GM, UAW reach deal

@CNNMoney September 17, 2011: 12:17 PM ET
The new GM-UAW labor agreement covers 48,500 U.S. workers at the nation's No. 1 automaker.

The new GM-UAW labor agreement covers 48,500 U.S. workers at the nation's No. 1 automaker.

NEW YORK (CNNMoney) -- General Motors and the United Auto Workers union reached a tentative agreement on a new labor deal late Friday, the first since the federal bailout and bankruptcy at the company two years ago.

The agreement was reached just after 11 p.m. Friday. It covers about 48,500 UAW members at the nation's largest automaker.

It includes guarantees of "significant investments and products for our plants," according to a statement by UAW President Bob King. That new investment will result in a rehiring of an undisclosed number of workers who lost their jobs during recent downsizings. Guarantees on products and investment was the union's major goal in these talks.

The contract also includes improved profit sharing payments for members, the main goal of all three automakers, that will mean a greater part of pay and benefit packages will be tied to the performance of the company.

King said the profit sharing improvement was a big win for his members.

"When GM was struggling, our members shared in the sacrifice. Now that the company is posting profits again, our members want to share in the success," he said.

GM said the new contract will allow it to be competitive by pegging compensation to company performance and demand. Most experts expected the automakers, which all posted operating profits this year for the first time since 2004, to win a deal that will allow them to stay in the black, even with modest U.S. auto sales.

"We worked hard for a contract that recognizes the realities of today's marketplace, enabling GM to continue to invest in U.S. manufacturing and provide good jobs to thousands of Americans," said a statement from Cathy Clegg, GM vice president, Labor Relations.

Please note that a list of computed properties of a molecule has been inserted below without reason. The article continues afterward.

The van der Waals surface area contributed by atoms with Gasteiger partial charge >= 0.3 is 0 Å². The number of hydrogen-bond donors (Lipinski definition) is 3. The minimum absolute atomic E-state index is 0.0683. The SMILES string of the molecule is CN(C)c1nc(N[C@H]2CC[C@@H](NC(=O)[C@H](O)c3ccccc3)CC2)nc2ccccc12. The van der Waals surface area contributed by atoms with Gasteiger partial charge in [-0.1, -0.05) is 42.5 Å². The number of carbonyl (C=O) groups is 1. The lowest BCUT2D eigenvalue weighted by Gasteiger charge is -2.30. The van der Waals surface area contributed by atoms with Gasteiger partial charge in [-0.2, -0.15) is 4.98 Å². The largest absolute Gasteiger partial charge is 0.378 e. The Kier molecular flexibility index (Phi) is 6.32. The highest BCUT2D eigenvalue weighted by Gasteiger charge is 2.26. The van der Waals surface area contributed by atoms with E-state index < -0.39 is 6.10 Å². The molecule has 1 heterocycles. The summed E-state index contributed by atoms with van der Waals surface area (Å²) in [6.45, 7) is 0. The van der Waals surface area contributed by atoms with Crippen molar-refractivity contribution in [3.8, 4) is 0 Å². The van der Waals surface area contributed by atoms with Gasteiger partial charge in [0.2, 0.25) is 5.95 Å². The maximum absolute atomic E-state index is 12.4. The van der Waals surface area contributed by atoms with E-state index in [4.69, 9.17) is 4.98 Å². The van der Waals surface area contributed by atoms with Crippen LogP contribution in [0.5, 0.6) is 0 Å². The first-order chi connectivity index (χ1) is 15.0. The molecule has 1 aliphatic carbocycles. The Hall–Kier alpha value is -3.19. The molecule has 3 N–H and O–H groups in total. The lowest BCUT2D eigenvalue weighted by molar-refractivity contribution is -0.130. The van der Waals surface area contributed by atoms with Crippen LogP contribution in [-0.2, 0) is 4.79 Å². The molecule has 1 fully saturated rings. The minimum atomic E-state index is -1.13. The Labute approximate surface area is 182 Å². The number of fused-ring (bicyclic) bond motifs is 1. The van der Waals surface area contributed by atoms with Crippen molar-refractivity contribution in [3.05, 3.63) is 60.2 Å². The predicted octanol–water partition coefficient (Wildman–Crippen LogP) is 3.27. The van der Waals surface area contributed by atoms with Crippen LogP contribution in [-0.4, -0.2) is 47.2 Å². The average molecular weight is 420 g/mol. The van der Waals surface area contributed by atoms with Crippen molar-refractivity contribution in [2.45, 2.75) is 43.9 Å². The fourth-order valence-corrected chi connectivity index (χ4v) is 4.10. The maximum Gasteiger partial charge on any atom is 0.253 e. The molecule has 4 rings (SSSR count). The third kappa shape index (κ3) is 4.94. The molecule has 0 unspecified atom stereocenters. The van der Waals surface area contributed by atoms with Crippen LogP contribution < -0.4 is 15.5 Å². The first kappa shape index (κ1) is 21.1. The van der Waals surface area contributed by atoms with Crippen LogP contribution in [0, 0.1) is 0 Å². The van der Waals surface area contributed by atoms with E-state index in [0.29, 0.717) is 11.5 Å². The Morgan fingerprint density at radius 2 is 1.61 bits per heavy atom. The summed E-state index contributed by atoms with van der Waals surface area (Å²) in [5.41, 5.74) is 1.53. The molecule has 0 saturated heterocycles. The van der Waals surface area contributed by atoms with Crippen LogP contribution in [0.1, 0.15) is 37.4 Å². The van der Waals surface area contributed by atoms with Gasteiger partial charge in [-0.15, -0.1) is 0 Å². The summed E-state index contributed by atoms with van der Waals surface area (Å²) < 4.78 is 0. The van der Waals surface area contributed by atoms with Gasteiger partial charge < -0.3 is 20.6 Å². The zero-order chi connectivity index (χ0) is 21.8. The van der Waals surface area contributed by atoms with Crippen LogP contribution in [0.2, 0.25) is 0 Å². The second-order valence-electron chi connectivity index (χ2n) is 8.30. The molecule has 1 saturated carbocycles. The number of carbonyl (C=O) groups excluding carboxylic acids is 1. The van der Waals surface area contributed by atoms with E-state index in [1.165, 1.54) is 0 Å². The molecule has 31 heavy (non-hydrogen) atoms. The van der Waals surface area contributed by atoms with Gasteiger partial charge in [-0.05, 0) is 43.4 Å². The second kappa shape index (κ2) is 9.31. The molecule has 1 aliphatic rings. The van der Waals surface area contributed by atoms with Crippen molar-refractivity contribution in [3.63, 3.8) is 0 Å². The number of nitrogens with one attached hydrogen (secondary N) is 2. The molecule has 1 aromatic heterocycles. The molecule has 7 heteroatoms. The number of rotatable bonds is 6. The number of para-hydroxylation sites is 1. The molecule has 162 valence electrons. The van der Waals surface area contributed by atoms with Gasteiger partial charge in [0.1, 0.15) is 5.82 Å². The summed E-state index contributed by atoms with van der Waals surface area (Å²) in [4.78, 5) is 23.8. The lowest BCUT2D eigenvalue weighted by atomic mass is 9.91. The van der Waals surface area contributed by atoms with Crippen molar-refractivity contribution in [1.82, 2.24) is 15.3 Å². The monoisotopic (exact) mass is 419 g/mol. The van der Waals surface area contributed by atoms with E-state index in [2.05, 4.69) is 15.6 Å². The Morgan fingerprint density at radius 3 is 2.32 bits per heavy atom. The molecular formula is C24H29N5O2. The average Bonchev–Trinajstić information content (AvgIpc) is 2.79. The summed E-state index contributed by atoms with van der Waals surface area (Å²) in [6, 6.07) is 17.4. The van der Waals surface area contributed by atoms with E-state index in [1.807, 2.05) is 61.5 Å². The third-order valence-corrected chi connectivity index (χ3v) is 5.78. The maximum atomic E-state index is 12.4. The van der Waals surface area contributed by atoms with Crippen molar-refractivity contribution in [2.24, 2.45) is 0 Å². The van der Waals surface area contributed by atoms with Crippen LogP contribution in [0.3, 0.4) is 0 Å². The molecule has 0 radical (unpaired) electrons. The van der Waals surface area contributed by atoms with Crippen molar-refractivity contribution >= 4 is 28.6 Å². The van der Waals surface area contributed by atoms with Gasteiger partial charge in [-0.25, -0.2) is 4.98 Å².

But other details about the contract, including any changes in base pay or in the two-tier wage system now in place at the company, were not announced. The union will now present the agreement to rank-and-file members, whose ratification is needed for it to go into effect.

The union had sought to improve the pay of entry-level employees, who are now paid between $14 and $17 an hour. That compares to the $28 and $38 an hour veteran UAW members can earn at the Big Three.

The contracts between the UAW and GM, Ford Motor (F, Fortune 500) and Chrysler Group had been due to expire at 11:59 p.m. on September 14. The union granted Ford an extension in advance of the deadline, as it concentrated on reaching a deal with GM and Chrysler. The union is expected to seek a slightly better contract agreement from Ford, the only U.S. automaker that didn't need a bailout or bankruptcy protection.

When it couldn't reach a deal by the Wednesday night deadline, the union granted an indefinite extension to the other two automakers as well.

Chrysler CEO Sergio Marchionne was unhappy with his company taking a backseat to GM in the talks, writing an angry letter to King complaining that the two had been unable to meet before the contract expiration. Talks between the top officials at Chrysler and the union are expected to resume early this week when Marchionne returns to the United States. He is also CEO of Italian automaker Fiat, which owns a majority stake in Chrysler. To top of page

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